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Writing & Citation Guide

This LibGuide connects you with resources to assist with citing your sources using MLA, APA, Chicago/Turabian Style citation .

Quoting---You directly use a source’s words to convey their point. The quote should appear exactly as it does in the source being used, although you may use ellipsis or brackets to indicate any changes you make in order to make your sentence grammatically correct. Remember that you must put quotation marks around all quoted material. Quotes are most useful in situations when the author’s exact wording is important, or when you feel that the author’s wording is clear and concise. Hint: While quoting, think of yourself as a journalist.

Summarizing- You capture the overall point or main idea of a source. For example, you might summarize an entire movie’s plot or a book’s major theme. Summarizing is particularly useful for condensing “big picture” ideas into a discussion of the work in general and in its entirety. Hint: While summarizing, think of yourself as a film critic or book reviewer.

Paraphrasing- You use your own words to discuss a specific source’s idea. This is often useful in situations when you can state this idea more clearly or concisely than the source has. For paraphrasing, strive for brevity while capturing the idea of a sentence or paragraph’s point (think “smaller picture,” local ideas). For example, instead of quoting a whole paragraph, you might paraphrase the main idea in the paragraph in a sentence or two. Hint: While paraphrasing, think of yourself as a translator. 

What is a Summary?

A summary is an overview of a text. The main idea is given, but details, examples and formalities are left out. Used with longer texts, the main aim of summarizing is to reduce or condense a text to its most important ideas. Summarizing is a useful skill for making notes from readings and in lectures, writing an abstract/synopsis and incorporating material in assignments.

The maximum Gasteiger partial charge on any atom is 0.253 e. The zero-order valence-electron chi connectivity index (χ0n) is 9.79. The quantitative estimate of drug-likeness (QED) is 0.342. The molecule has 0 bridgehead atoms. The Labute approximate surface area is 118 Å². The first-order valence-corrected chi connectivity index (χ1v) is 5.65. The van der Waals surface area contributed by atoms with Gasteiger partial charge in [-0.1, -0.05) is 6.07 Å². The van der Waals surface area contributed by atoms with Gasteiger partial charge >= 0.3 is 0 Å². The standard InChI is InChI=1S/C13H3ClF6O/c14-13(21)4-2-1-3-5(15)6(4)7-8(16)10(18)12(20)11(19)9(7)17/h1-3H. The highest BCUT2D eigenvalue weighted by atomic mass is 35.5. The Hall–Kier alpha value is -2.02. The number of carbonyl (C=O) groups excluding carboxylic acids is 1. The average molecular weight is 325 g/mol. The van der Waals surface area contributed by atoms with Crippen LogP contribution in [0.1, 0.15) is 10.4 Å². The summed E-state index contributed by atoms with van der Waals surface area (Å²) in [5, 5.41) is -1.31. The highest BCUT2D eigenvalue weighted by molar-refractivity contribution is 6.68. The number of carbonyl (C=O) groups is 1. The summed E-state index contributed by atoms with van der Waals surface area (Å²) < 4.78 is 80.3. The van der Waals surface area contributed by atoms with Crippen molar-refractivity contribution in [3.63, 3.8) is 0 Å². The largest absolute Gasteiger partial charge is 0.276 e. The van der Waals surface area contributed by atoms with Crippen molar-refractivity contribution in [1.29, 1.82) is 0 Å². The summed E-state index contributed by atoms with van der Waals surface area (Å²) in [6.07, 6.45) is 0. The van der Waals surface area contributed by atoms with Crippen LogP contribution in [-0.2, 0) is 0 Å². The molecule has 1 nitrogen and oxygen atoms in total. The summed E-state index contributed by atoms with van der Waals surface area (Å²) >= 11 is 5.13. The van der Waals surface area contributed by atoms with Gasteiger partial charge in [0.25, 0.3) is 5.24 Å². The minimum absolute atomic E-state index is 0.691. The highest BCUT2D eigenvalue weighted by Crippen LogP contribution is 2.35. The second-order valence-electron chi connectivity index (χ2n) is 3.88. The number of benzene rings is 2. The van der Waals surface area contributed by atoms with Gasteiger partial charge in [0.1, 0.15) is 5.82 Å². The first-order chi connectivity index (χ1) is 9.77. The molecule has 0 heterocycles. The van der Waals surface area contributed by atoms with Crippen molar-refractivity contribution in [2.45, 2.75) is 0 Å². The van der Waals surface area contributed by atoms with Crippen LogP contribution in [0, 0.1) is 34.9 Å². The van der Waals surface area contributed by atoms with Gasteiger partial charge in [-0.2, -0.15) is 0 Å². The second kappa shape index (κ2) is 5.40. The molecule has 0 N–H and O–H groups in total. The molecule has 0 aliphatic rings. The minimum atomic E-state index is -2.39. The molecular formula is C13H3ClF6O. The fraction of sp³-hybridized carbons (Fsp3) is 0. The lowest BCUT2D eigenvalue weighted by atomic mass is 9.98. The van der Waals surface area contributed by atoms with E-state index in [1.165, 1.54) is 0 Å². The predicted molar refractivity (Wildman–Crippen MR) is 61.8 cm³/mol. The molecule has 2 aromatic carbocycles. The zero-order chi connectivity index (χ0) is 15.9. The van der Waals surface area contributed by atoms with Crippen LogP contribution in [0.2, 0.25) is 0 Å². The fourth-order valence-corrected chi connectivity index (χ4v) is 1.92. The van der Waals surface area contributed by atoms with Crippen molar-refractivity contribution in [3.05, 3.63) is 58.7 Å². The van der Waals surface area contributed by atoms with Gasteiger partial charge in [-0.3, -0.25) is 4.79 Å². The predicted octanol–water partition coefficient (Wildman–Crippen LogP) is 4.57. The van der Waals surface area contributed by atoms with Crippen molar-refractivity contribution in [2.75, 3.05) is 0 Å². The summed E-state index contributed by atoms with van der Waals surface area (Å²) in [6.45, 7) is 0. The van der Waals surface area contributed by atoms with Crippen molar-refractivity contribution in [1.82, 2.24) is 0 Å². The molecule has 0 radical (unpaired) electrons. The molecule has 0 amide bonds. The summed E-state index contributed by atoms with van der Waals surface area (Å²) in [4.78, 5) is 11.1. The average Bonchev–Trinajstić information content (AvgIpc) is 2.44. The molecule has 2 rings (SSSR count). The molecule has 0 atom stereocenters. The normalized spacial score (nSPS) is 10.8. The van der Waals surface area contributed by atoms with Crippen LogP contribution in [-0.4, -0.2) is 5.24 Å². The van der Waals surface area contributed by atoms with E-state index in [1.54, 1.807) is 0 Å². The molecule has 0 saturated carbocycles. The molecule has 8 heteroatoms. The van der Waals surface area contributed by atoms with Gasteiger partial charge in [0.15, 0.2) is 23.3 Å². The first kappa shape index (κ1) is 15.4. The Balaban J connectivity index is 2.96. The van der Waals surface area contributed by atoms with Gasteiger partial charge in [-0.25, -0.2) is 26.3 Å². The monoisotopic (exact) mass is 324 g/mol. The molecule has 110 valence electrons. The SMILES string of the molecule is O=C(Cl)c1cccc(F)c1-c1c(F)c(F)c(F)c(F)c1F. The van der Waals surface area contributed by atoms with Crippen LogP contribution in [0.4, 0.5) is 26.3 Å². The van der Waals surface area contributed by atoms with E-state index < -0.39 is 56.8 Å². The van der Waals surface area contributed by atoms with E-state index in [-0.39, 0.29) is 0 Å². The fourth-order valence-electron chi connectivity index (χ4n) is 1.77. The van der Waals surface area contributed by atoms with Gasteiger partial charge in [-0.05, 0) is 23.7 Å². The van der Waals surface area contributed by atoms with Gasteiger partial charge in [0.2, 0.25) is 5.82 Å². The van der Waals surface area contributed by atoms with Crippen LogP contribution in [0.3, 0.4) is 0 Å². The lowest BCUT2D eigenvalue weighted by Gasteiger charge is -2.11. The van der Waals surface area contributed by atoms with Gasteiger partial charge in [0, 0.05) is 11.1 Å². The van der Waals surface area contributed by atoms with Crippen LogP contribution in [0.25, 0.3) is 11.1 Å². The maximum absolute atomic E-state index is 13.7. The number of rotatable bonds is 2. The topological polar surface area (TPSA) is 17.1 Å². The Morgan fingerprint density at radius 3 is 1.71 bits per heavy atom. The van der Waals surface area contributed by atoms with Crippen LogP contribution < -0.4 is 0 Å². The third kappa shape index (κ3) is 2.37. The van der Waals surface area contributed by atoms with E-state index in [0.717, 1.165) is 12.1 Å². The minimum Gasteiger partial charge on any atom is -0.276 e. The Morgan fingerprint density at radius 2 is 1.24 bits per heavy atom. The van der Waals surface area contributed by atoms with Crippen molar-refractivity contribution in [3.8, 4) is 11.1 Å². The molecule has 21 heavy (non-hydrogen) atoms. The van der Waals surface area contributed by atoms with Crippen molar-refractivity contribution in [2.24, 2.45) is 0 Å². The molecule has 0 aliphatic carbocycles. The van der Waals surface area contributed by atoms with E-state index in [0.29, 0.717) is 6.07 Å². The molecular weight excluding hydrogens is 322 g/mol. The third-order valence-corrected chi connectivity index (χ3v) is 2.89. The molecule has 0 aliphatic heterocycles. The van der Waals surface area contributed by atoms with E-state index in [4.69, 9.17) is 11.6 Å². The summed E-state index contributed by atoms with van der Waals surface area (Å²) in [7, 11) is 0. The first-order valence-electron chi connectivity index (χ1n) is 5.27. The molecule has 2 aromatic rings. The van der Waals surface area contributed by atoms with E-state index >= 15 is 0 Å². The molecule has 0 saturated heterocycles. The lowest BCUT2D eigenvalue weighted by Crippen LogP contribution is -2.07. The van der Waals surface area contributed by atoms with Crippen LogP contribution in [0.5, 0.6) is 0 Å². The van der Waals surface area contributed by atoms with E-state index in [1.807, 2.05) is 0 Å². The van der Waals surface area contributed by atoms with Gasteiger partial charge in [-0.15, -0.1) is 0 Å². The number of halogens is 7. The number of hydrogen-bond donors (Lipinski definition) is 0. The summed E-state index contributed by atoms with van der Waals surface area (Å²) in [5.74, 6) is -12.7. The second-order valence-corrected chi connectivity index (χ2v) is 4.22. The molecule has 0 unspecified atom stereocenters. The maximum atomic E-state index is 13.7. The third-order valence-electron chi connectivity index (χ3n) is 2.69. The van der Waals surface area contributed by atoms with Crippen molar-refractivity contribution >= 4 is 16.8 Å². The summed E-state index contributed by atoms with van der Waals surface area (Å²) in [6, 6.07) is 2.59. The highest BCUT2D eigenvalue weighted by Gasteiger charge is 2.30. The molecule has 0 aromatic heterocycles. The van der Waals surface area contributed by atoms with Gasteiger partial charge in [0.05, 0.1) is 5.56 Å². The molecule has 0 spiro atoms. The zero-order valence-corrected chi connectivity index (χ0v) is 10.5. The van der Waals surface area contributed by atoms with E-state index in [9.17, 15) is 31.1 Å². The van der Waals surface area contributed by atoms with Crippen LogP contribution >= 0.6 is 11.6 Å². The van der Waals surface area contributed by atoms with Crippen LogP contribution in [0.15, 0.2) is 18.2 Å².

How to summarize

The amount of detail you include in a summary will vary according to the length of the original text, how much information you need and how selective you are:

Start by reading a short text and highlighting the main points as you read.

Reread the text and make notes of the main points, leaving out examples, evidence etc.

Without the text, rewrite your notes in your own words; restate the main idea at the beginning plus all major points.

When to summarize

Summarize long sections of work, like a long paragraph, page or chapter. 

  • To outline the main points of someone else's work in your own words, without the details or examples.
  • To include an author's ideas using fewer words than the original text.
  • To briefly give examples of several differing points of view on a topic.
  • To support claims in, or provide evidence for, your writing.

Created by UNSW Sydney

What is Paraphrasing?

Paraphrasing is a way of presenting a text, keeping the same meaning, but using different words and phrasing. Paraphrasing is used with short sections of text, such as phrases and sentences.

A paraphrase may result in a longer, rather than shorter, version of the original text. It offers an alternative to using direct quotations and helps students to integrate evidence/ source material into assignments. Paraphrasing is also a useful skill for making notes from readings, note-taking in lectures, and explaining information in tables, charts and diagrams.

How to paraphrase

  • Read the source carefully. It is essential that you understand it fully.
  • Identify the main point(s) and key words.
  • Cover the original text and rewrite it in your own words. Check that you have included the main points and essential information.
  • Write the paraphrase in your own style. Consider each point; how could you rephrase it?
    • Meaning: ensure that you keep the original meaning and maintain the same relationship between main ideas and supporting points.